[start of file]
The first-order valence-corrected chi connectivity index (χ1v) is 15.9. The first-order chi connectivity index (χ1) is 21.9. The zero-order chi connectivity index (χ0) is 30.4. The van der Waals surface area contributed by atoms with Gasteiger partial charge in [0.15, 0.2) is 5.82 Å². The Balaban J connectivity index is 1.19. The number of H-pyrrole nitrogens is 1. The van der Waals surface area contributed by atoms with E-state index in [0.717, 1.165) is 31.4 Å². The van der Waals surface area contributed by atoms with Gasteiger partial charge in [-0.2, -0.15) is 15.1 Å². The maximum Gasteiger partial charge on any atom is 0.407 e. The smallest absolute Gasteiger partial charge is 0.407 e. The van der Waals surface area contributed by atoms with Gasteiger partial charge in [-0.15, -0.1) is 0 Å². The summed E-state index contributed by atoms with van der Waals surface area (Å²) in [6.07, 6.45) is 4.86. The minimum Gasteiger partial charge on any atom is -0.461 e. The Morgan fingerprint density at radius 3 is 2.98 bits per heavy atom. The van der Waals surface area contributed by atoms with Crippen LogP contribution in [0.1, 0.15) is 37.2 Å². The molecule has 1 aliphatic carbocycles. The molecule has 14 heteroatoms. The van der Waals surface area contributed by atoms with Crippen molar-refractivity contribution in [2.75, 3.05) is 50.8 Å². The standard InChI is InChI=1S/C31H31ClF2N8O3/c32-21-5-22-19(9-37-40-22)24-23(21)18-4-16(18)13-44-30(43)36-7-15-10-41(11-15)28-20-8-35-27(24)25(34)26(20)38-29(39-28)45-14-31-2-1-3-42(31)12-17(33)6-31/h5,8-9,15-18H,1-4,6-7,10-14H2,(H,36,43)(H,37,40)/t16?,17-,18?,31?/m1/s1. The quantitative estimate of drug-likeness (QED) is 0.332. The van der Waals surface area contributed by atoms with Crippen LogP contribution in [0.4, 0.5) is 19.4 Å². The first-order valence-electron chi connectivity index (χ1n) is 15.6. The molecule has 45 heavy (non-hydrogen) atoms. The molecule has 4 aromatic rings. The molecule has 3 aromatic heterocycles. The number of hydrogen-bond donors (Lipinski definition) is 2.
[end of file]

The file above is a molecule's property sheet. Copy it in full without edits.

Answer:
The first-order valence-corrected chi connectivity index (χ1v) is 15.9. The first-order chi connectivity index (χ1) is 21.9. The zero-order chi connectivity index (χ0) is 30.4. The van der Waals surface area contributed by atoms with Gasteiger partial charge in [0.15, 0.2) is 5.82 Å². The Balaban J connectivity index is 1.19. The number of H-pyrrole nitrogens is 1. The van der Waals surface area contributed by atoms with E-state index in [0.717, 1.165) is 31.4 Å². The van der Waals surface area contributed by atoms with Gasteiger partial charge in [-0.2, -0.15) is 15.1 Å². The maximum Gasteiger partial charge on any atom is 0.407 e. The smallest absolute Gasteiger partial charge is 0.407 e. The van der Waals surface area contributed by atoms with Gasteiger partial charge in [-0.15, -0.1) is 0 Å². The summed E-state index contributed by atoms with van der Waals surface area (Å²) in [6.07, 6.45) is 4.86. The minimum Gasteiger partial charge on any atom is -0.461 e. The Morgan fingerprint density at radius 3 is 2.98 bits per heavy atom. The van der Waals surface area contributed by atoms with Crippen LogP contribution in [0.1, 0.15) is 37.2 Å². The molecule has 1 aliphatic carbocycles. The molecule has 14 heteroatoms. The van der Waals surface area contributed by atoms with Crippen molar-refractivity contribution in [2.75, 3.05) is 50.8 Å². The standard InChI is InChI=1S/C31H31ClF2N8O3/c32-21-5-22-19(9-37-40-22)24-23(21)18-4-16(18)13-44-30(43)36-7-15-10-41(11-15)28-20-8-35-27(24)25(34)26(20)38-29(39-28)45-14-31-2-1-3-42(31)12-17(33)6-31/h5,8-9,15-18H,1-4,6-7,10-14H2,(H,36,43)(H,37,40)/t16?,17-,18?,31?/m1/s1. The quantitative estimate of drug-likeness (QED) is 0.332. The van der Waals surface area contributed by atoms with Crippen LogP contribution in [0.4, 0.5) is 19.4 Å². The first-order valence-electron chi connectivity index (χ1n) is 15.6. The molecule has 45 heavy (non-hydrogen) atoms. The molecule has 4 aromatic rings. The molecule has 3 aromatic heterocycles. The number of hydrogen-bond donors (Lipinski definition) is 2.